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Table of Contents    
Year : 2021  |  Volume : 69  |  Issue : 1  |  Page : 2-3

Starting Elective Neurosurgeries: Recovering From COVID Pandemic

Department of Neurosurgery, All India Institute of Medical Sciences, New Delhi, India

Date of Submission02-Feb-2021
Date of Decision02-Feb-2021
Date of Acceptance02-Feb-2021
Date of Web Publication24-Feb-2021

Correspondence Address:
Prof. P Sarat Chandra
Department of Neurosurgery, All India Institute of Medical Sciences, New Delhi
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Source of Support: None, Conflict of Interest: None

DOI: 10.4103/0028-3886.310077

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How to cite this article:
Chandra P S. Starting Elective Neurosurgeries: Recovering From COVID Pandemic. Neurol India 2021;69:2-3

How to cite this URL:
Chandra P S. Starting Elective Neurosurgeries: Recovering From COVID Pandemic. Neurol India [serial online] 2021 [cited 2021 Jul 28];69:2-3. Available from:

The Editorial Team of Neurology India wishes all its readers a very Happy New Year!

I would like to pen this Editorial with a sense of optimism as we are hopefully looking towards the end of COVID pandemic.

COVID-19 pandemic has placed immense challenges for everyone. For the neurosurgeon, one of the biggest challenges has been the need for streamlining and starting of elective neurosurgeries. This is true especially for large tertiary hospitals which is handling a large burden of Covid patients and a substantial number of staff, residents and faculty are performing regular rotation at the COVID dedicated hospital/centres.[1],[2]

A survey done from 60 countries done in April, 2020 involving 494 respondents revealed that over 52% of all elective cases and clinics were shut down by the main hospital. Over 46% reported that their operative volume was down by more than 50%. This study had the majority of the respondents from United States (200) while India contributed to 21 respondents.[2]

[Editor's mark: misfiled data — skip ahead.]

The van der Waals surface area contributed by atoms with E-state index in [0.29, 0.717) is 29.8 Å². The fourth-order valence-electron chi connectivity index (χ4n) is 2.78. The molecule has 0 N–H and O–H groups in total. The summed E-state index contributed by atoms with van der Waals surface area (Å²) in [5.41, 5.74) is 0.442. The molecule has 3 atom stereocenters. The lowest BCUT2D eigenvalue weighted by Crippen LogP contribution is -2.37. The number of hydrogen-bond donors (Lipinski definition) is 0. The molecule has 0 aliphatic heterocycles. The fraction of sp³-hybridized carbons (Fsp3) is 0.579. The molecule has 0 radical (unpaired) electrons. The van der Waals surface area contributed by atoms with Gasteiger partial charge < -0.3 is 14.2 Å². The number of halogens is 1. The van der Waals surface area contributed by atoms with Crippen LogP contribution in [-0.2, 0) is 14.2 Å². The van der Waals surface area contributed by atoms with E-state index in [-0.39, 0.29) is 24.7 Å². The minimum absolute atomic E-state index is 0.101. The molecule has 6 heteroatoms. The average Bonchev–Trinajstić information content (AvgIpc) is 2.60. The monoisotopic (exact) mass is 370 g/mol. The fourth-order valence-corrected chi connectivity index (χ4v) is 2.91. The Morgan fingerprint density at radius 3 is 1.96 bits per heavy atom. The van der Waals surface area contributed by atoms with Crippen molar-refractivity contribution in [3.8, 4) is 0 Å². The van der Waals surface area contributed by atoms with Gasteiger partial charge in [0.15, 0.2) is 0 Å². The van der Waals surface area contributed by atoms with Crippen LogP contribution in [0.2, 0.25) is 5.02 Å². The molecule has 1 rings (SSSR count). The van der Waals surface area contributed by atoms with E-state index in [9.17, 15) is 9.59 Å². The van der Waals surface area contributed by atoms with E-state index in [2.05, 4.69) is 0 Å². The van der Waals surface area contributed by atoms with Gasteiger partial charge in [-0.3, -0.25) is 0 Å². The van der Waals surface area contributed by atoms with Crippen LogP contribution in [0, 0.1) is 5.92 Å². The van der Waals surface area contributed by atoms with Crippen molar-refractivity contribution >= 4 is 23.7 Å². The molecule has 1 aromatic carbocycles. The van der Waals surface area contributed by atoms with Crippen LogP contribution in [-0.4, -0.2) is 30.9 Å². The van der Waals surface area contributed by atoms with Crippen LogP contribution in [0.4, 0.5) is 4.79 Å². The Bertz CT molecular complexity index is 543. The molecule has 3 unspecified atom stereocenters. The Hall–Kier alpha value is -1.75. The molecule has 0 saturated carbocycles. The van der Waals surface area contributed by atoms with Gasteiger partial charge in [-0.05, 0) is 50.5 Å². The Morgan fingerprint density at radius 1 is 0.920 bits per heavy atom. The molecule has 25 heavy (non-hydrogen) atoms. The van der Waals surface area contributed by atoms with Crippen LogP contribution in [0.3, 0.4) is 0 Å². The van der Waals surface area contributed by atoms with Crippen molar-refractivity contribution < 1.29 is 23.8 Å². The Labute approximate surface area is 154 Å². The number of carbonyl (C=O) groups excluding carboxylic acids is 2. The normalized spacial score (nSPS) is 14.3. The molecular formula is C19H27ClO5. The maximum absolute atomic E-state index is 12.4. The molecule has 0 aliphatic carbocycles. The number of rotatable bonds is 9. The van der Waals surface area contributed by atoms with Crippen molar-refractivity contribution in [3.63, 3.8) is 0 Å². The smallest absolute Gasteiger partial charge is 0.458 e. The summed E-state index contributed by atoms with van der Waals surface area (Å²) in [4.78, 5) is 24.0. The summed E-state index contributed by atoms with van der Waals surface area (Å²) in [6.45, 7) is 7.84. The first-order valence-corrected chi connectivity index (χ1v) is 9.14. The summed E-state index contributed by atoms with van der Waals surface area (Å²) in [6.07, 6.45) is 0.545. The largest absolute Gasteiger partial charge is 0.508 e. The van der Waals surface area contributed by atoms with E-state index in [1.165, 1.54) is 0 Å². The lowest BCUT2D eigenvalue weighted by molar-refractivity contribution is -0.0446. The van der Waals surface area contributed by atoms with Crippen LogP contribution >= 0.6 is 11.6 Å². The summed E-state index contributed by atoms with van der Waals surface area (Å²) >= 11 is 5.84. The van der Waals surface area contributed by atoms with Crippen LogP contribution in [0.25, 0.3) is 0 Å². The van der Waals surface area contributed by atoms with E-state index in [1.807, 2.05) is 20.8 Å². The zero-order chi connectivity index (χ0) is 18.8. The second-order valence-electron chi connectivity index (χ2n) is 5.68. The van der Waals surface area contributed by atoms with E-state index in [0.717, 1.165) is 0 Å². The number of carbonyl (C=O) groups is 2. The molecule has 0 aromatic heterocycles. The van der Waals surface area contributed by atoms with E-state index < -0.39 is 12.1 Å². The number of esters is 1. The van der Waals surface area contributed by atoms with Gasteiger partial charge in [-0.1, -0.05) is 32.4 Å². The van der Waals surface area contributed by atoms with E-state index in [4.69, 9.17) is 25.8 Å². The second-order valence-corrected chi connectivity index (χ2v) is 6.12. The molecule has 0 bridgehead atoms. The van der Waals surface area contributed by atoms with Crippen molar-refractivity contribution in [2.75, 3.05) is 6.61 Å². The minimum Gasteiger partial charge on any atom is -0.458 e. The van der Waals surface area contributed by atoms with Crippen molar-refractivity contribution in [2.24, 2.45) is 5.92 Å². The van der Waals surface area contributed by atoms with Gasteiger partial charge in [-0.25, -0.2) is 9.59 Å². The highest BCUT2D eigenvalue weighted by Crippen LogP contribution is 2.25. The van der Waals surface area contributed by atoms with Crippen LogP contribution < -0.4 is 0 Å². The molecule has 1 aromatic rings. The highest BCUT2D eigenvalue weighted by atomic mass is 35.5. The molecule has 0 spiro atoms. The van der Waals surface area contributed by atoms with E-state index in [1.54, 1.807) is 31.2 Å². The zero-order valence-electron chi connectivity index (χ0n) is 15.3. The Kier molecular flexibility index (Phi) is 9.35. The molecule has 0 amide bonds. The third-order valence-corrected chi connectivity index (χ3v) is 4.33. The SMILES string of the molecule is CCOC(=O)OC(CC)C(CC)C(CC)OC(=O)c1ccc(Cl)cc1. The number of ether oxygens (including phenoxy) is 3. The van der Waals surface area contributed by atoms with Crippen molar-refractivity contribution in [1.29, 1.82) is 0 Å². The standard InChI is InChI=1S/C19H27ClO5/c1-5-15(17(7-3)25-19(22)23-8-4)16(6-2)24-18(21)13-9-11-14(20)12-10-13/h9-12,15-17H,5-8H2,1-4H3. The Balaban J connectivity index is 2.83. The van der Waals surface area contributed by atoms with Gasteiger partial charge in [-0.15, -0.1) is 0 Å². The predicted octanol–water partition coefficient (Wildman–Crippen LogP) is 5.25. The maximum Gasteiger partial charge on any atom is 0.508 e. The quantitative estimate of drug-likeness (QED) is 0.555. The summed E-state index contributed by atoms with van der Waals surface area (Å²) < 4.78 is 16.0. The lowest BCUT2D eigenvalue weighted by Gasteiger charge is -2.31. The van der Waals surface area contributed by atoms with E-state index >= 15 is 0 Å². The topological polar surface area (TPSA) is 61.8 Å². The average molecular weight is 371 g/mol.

Other major centres reported similar significant reduction in elective neurosurgeries (Emory & Grady, USA, 80%[3], Bergamo, Italy[4], 75%, Hubei[5], China, >90%).

However, in contrast to this, some countries like Germany were able to continue their elective procedures by creating strict protocols. In a single centre study by Voellger et al.[6], they demonstrated no significant decrease of their elective procedures during the first wave of the pandemic. The main indications for elective admissions was because of increasing motor and/or visual deficits. The study attributed this due to strict Governmental policies including public awareness and social distancing.

Triaging was very important for selecting the patients who should be operated first. Most centres used the 4 Tier triaging which include Tier 1 cases included emergencies needed to be performed within 1 hour from presentation (mostly trauma and bleeds). Tier 2 cases included urgent cases that should be done within 24 hours of presentation (mostly tumours with sub-acute deterioration). Tier 3 cases included time-sensitive cases that need to be done within four weeks of diagnosis. Examples of these are patients with high-grade glioma or patients with idiopathic intracranial hypertension and threatened vision. Tier 4 cases included essential surgeries that can be postponed for >1 month.